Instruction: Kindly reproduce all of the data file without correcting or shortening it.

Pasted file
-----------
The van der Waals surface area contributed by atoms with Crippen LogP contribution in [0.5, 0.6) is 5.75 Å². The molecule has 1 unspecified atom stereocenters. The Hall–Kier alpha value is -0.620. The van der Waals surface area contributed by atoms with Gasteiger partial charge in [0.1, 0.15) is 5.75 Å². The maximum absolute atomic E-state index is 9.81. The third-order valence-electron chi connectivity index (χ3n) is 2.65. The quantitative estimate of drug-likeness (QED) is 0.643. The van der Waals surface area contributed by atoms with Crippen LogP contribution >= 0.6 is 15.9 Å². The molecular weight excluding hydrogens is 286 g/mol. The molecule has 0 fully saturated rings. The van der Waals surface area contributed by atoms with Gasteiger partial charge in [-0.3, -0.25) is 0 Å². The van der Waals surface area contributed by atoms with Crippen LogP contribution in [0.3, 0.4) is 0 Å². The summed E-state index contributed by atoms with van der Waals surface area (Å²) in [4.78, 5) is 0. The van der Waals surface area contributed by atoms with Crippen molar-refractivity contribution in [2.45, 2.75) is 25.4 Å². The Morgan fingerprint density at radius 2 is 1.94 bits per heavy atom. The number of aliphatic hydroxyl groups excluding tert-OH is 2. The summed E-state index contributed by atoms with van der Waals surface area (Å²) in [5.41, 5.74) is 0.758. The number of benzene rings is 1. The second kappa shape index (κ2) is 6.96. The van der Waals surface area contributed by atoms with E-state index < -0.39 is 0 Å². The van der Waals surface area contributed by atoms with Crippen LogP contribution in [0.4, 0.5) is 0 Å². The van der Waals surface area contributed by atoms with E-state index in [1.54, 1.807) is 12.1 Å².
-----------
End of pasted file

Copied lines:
The van der Waals surface area contributed by atoms with Crippen LogP contribution in [0.5, 0.6) is 5.75 Å². The molecule has 1 unspecified atom stereocenters. The Hall–Kier alpha value is -0.620. The van der Waals surface area contributed by atoms with Gasteiger partial charge in [0.1, 0.15) is 5.75 Å². The maximum absolute atomic E-state index is 9.81. The third-order valence-electron chi connectivity index (χ3n) is 2.65. The quantitative estimate of drug-likeness (QED) is 0.643. The van der Waals surface area contributed by atoms with Crippen LogP contribution >= 0.6 is 15.9 Å². The molecular weight excluding hydrogens is 286 g/mol. The molecule has 0 fully saturated rings. The van der Waals surface area contributed by atoms with Gasteiger partial charge in [-0.3, -0.25) is 0 Å². The van der Waals surface area contributed by atoms with Crippen LogP contribution in [0.3, 0.4) is 0 Å². The summed E-state index contributed by atoms with van der Waals surface area (Å²) in [4.78, 5) is 0. The van der Waals surface area contributed by atoms with Crippen molar-refractivity contribution in [2.45, 2.75) is 25.4 Å². The Morgan fingerprint density at radius 2 is 1.94 bits per heavy atom. The number of aliphatic hydroxyl groups excluding tert-OH is 2. The summed E-state index contributed by atoms with van der Waals surface area (Å²) in [5.41, 5.74) is 0.758. The number of benzene rings is 1. The second kappa shape index (κ2) is 6.96. The van der Waals surface area contributed by atoms with E-state index < -0.39 is 0 Å². The van der Waals surface area contributed by atoms with Crippen LogP contribution in [0.4, 0.5) is 0 Å². The van der Waals surface area contributed by atoms with E-state index in [1.54, 1.807) is 12.1 Å².